My writing journey has been a long one. I’ve seen little of my output in the public eye. Am I a slow learner? No, but I’ve made many a wrong step. I was reminded of my writing missteps when I read Writing Tips: 31 Most Invaluable Pieces of Writing Advice From Famous Authors, an excellent article published in The Huffington Post. To have known and heeded this advice years back might have helped me avoid some of my blunders.
Decades ago, I became a member of Upwords, a screenwriters’ critique group, based in Vancouver. A goodly number have had their scripts produced, quite a few have gone on to teach at the Vancouver Film School, and at least one has had his books published. During my time with them, I wrote three screenplays and secured an agent both in Toronto and Vancouver. I got as far as Jody Foster’s agent, who liked one of them, and passed it on to Ms. Foster for her consideration. She unfortunately passed.
My three screenplays, though garnering some interest from other producers, now lie on my bookshelf. One of the film producers wanted to take it to the Banff World Media Festival to see if he could get any further interest, but because he didn’t offer any money for his option (to produce), I didn’t take him seriously. Was that a misstep? Who knows.
I think the major error I made was to listen to all the criticism in each rejection letter or meeting and take each suggestion for improvement to heart. I never thought the critic could be wrong. That might’ve been okay, if I had balanced that with all the positive feedback I got. What I should’ve done was continue to pitch (and find that perfect match). Instead, I worked and reworked my script for about ten years until I had wrung all the juice out of it. And then, spent another five or so years rewriting it as a novel (now sitting in my desk drawer). I not only ruined a good script but the time I spent rewriting could’ve been used to create fresh new works.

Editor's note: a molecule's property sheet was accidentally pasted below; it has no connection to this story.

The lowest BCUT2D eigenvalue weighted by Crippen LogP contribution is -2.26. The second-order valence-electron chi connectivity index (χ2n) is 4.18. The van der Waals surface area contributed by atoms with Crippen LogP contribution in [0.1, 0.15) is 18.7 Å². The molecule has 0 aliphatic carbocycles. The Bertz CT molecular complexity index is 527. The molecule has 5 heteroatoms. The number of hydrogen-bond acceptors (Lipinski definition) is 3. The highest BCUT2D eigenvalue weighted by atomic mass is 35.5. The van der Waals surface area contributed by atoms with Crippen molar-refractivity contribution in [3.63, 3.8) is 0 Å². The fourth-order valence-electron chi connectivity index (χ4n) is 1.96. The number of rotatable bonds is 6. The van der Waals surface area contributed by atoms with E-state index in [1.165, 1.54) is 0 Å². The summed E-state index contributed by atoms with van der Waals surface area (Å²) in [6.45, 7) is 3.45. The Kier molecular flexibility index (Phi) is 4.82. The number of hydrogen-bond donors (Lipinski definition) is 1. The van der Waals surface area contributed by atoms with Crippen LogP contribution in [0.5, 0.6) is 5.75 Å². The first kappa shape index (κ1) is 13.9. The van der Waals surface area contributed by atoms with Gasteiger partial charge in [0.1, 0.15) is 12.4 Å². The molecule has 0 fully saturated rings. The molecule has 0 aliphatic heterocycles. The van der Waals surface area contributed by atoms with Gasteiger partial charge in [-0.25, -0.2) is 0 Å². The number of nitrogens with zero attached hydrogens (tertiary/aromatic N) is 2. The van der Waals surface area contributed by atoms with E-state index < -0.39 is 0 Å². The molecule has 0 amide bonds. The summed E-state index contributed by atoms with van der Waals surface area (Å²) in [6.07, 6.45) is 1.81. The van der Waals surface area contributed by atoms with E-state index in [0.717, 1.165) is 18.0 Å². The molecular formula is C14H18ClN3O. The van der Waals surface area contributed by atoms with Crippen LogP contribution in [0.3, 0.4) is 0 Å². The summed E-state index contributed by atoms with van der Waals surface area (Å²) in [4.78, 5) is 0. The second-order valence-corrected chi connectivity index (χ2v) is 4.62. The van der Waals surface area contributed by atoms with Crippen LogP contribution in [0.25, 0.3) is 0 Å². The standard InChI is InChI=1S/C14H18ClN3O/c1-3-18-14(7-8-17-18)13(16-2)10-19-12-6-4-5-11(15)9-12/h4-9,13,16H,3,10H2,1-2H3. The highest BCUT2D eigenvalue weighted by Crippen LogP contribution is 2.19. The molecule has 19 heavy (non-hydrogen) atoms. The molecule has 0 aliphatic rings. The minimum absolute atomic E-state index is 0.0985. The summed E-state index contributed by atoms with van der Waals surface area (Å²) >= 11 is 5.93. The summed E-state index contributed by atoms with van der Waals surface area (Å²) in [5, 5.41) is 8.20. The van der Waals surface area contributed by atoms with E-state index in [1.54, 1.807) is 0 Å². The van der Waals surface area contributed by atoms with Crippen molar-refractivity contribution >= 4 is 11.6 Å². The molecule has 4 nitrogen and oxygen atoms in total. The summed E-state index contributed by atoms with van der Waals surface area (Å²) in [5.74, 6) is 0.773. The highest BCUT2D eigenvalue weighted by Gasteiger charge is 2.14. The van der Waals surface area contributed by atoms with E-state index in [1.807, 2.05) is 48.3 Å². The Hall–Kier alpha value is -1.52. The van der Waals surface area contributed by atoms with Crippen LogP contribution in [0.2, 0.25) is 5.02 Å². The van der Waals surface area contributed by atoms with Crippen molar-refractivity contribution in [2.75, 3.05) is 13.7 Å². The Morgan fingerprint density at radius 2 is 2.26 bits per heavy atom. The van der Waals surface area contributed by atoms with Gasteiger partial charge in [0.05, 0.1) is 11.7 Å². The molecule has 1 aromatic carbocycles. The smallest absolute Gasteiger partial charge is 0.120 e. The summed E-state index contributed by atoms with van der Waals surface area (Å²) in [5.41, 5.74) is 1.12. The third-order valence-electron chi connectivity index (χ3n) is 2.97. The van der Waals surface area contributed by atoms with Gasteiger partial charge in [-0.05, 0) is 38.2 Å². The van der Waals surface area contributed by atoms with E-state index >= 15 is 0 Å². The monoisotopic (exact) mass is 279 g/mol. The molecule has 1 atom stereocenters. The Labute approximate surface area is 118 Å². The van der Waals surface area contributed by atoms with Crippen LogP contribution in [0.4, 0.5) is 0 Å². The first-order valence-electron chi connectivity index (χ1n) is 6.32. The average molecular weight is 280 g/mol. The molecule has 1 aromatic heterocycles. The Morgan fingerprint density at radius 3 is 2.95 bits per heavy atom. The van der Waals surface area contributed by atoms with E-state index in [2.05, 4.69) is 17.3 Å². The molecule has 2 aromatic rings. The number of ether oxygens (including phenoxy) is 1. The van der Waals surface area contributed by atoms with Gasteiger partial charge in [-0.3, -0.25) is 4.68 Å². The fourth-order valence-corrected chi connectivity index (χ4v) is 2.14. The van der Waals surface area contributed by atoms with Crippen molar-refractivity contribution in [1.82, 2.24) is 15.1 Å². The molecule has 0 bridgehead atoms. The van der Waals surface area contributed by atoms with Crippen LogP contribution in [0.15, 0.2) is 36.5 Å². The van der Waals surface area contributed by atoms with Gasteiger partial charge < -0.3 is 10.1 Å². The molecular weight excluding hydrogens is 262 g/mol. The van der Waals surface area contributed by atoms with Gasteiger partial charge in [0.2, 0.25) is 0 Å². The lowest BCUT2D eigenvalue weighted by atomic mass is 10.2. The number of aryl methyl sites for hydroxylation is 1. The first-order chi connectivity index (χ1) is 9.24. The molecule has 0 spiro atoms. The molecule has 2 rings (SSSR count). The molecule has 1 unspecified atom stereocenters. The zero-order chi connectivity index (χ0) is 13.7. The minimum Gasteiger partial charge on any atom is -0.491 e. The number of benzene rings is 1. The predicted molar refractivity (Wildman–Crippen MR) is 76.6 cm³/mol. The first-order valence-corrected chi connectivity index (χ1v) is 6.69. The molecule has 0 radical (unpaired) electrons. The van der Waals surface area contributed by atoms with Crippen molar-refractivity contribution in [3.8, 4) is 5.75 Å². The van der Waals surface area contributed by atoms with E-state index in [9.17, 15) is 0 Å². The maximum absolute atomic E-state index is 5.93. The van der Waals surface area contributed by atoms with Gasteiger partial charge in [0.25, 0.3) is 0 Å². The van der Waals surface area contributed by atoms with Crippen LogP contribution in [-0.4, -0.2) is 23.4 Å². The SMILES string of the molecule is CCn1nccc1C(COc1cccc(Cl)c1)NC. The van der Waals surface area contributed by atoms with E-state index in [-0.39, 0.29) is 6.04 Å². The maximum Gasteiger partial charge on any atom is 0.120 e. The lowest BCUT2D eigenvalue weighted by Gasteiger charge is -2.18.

The other misstep, although this one I would not change, was my focus on family.
My family has always come first. As famous authors say, you need to carve out time and space for your work. Now, that my family is grown, and my grandchildren seem to be on their way, I have more time to indulge in my passion. Up until a few years back, it’s been hard juggling family demands and staying focused on my craft. Writing is hardly a part-time occupation. It’s a personal choice how you manage those external demands and I admire those who can manage it all. This is one area though where I have no regrets.
I highly recommend these writing tips from famous authors. They know firsthand how to write gems, the ones that get readers asking for more.
Do you have any thoughts about this? Any missteps you’d like to share?